Watch out, bowlers!

Mid Day

Mid Day

Author 2019-10-13 07:50:41

imgMany fans will nod knowingly and exclaim, "I've seen this script before — Rohit Sharma starts out with a bang in Test cricket." However, unlike a regurgitated version of an old movie, this script has a new twist; Rohit opened for the first time. On Test debut, Rohit scored a century against the West Indies and followed up with another one in the next match. On both occasions, he batted at six behind the likes of Sachin Tendulkar and Virat Kohli.

When he recently debuted as a Test opener against South Africa he scored twin centuries against a strong attack headed by Kagiso Rabada and Vernon Philander. As an opener he preceded Kohli, which could be an important factor in whether this incarnation of Rohit is a success or a failure.

After his triumphant 2013 entrance into the Test arena, Rohit gradually faded to the point where it took him another 35 innings to reach three figures again. His moderate success in the intervening period meant he was in and out of the Indian side without ever cementing a spot in the batting line-up.

Big promotion
Most of those innings were played at either five or six but in what appears to be a last ditch effort to resurrect his five-day career, he was promoted to open in the first Test against South Africa.


This move makes a lot of sense. As a one-day opener Rohit has established himself as the next most dangerous batsman to his teammate Kohli. The move to opening means that Rohit bats ahead of Kohli in Test matches and this is crucial to revitalising his career in the longer format.

There appeared to be two things holding Rohit back at Test level; he was unsure what type of player he should be and at times he seemed overawed by Kohli's glowing presence.
This was not the fault of Rohit's skipper but a result of Kohli's enormous popularity among Indian fans. The raucous response to Kohli's appearance at the6 crease is enough to intimidate the best of players and Rohit's predicament is one I've witnessed before.

Whenever Viv Richards entered the arena I felt Australia's chances of removing West Indies opener Gordon Greenidge improved. Greenidge was a very fine batsman - he probably never realised how good - but such was Richards's aura that Gordon appeared to shrink in his presence.

Batting Rohit ahead of Kohli affords him the opportunity to establish himself before the skipper arrives at the crease. This in turn diminishes any adverse effect the crowd's infatuation with Kohli is likely to have on Rohit.

Thriving ground
The other advantage to Rohit opening is it paints a clear picture of how he should play. He obviously needs to be watchful at first but there's also plenty of opportunity to score quickly with the field up. If Rohit does get a start it then means he's more at ease when facing spinners with some runs under his belt.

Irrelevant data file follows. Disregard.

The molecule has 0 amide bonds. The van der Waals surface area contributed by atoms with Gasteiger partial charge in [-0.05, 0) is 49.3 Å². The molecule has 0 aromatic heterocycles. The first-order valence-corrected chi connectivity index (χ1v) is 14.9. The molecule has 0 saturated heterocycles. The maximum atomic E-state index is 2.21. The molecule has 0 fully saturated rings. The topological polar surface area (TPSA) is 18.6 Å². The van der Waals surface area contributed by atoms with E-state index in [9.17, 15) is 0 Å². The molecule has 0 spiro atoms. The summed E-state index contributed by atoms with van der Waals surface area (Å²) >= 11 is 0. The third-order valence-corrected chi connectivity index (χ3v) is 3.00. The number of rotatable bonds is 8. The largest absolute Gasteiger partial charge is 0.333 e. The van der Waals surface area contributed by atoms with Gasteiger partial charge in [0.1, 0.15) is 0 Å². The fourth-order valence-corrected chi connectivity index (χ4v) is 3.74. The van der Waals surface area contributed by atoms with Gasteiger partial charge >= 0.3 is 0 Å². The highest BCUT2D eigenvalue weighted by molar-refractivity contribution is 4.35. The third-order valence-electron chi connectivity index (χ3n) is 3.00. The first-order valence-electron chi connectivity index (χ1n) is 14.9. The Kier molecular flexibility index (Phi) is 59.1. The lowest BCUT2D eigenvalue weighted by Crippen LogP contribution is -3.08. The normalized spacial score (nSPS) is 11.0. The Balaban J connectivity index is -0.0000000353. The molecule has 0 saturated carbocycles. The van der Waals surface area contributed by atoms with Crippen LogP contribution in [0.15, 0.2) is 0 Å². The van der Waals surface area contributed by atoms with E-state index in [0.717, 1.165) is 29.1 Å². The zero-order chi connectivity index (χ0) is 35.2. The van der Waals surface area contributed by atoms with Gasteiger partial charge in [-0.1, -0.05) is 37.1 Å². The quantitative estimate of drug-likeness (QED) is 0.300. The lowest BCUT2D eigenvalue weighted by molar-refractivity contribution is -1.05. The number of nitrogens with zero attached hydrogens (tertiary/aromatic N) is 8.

This paid big dividends during his twin centuries as he clouted an inordinate number of sixes in that Test. This is in sharp contrast to some Test innings I've seen him play down the order where, early in his innings, he's committed hari-kari in trying to establish his authority over the spinners.

The Indian selectors deserve credit for this calculated gamble to resurrect Rohit's career. No doubt their main priority was to help India win Test matches but the longer form of the game needs every available exciting player.

Rohit is a very watchable batsman. When I first saw him play his horizontal bat shots in a 2008 ODI series against Australia, I thought; "Boy, this kid can really play." The fact that eleven years later he's still trying to establish himself as a Test batsman is perplexing. However, if this latest move works it will not only help India but also Test cricket because, even though he's no longer a kid, he still entertains the fans.

Two stars in one team!

Rohit Sharma's century in both innings against South Africa at Vizakhapatnam notwithstanding, he cannot be called a Test great as yet. But if he continues in the same vein at home and abroad, he could well achieve that status. We look at instances of world-beating sides having a minimum of two truly great players in their line-up.


Don Bradman and Bill Ponsford
Played in the Australian team from the late 1920s to 1934. They put on 451 for the 2nd wicket against England at The Oval in 1934. Ponsford bid international cricket goodbye after that match which Oz won by 562 runs.


Viv Richards and Gordon Greenidge
They both made their Test debut in the same Test – against India at Bangalore in 1974-75 and loved getting runs against England. In the 1976 series there, they plundered 829 and 592 runs respectively.


Garfield Sobers and Rohan Kanhai
Sobers was the greatest all-rounder of his time but Kanhai was not far behind with his batting prowess. Sobers played under the Guyanese's captaincy in his last series in 1973-74. Their 250-run stand against England at Georgetown in 1968 was memorable.


Sachin Tendulkar and Rahul Dravid
They gave nightmares to bowlers who faced up to India in the 1990s and 2000s. Their 16th century partnership witnessed v Australia in Perth, 2008 series put them on par with Greenidge & Haynes and Hayden & Ponting.


Sunil Gavaskar and Gundappa Viswanath
Several teams bore the brunt of this duo's brilliance in the 1970s and 1980s. West Indian fast bowling great Andy Roberts considered them among the very best he bowled to along with Greg Chappell and Barry Richards.

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